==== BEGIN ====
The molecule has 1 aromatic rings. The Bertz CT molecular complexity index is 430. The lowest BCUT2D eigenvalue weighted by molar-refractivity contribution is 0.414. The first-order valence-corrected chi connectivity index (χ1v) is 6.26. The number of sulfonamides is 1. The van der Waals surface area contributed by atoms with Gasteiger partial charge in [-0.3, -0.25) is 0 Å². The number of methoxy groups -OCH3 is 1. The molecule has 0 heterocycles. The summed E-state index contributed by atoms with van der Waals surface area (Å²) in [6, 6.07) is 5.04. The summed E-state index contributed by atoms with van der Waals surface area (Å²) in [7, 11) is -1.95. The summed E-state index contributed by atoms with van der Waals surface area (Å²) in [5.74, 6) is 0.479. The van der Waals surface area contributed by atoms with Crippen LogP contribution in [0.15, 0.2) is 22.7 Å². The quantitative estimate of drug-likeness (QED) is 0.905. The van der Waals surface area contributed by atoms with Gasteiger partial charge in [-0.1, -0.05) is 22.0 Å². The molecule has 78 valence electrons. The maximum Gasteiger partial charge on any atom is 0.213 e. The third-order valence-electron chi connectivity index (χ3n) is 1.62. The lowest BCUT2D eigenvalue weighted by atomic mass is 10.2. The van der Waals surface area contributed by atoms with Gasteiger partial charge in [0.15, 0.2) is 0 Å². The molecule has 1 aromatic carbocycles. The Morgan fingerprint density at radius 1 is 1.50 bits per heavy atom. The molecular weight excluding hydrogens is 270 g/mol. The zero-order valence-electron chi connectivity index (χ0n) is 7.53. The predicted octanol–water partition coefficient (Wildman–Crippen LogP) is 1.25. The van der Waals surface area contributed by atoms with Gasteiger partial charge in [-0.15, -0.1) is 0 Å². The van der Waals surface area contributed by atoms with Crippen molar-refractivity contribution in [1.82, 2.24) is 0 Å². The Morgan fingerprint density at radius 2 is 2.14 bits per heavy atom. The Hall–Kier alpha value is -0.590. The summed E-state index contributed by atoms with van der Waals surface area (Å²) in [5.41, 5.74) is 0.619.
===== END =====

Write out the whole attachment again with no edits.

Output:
The molecule has 1 aromatic rings. The Bertz CT molecular complexity index is 430. The lowest BCUT2D eigenvalue weighted by molar-refractivity contribution is 0.414. The first-order valence-corrected chi connectivity index (χ1v) is 6.26. The number of sulfonamides is 1. The van der Waals surface area contributed by atoms with Gasteiger partial charge in [-0.3, -0.25) is 0 Å². The number of methoxy groups -OCH3 is 1. The molecule has 0 heterocycles. The summed E-state index contributed by atoms with van der Waals surface area (Å²) in [6, 6.07) is 5.04. The summed E-state index contributed by atoms with van der Waals surface area (Å²) in [7, 11) is -1.95. The summed E-state index contributed by atoms with van der Waals surface area (Å²) in [5.74, 6) is 0.479. The van der Waals surface area contributed by atoms with Crippen LogP contribution in [0.15, 0.2) is 22.7 Å². The quantitative estimate of drug-likeness (QED) is 0.905. The van der Waals surface area contributed by atoms with Gasteiger partial charge in [-0.1, -0.05) is 22.0 Å². The molecule has 78 valence electrons. The maximum Gasteiger partial charge on any atom is 0.213 e. The third-order valence-electron chi connectivity index (χ3n) is 1.62. The lowest BCUT2D eigenvalue weighted by atomic mass is 10.2. The van der Waals surface area contributed by atoms with Gasteiger partial charge in [0.15, 0.2) is 0 Å². The molecule has 1 aromatic carbocycles. The Morgan fingerprint density at radius 1 is 1.50 bits per heavy atom. The molecular weight excluding hydrogens is 270 g/mol. The zero-order valence-electron chi connectivity index (χ0n) is 7.53. The predicted octanol–water partition coefficient (Wildman–Crippen LogP) is 1.25. The van der Waals surface area contributed by atoms with Gasteiger partial charge in [-0.15, -0.1) is 0 Å². The van der Waals surface area contributed by atoms with Crippen molar-refractivity contribution in [1.82, 2.24) is 0 Å². The Morgan fingerprint density at radius 2 is 2.14 bits per heavy atom. The Hall–Kier alpha value is -0.590. The summed E-state index contributed by atoms with van der Waals surface area (Å²) in [5.41, 5.74) is 0.619.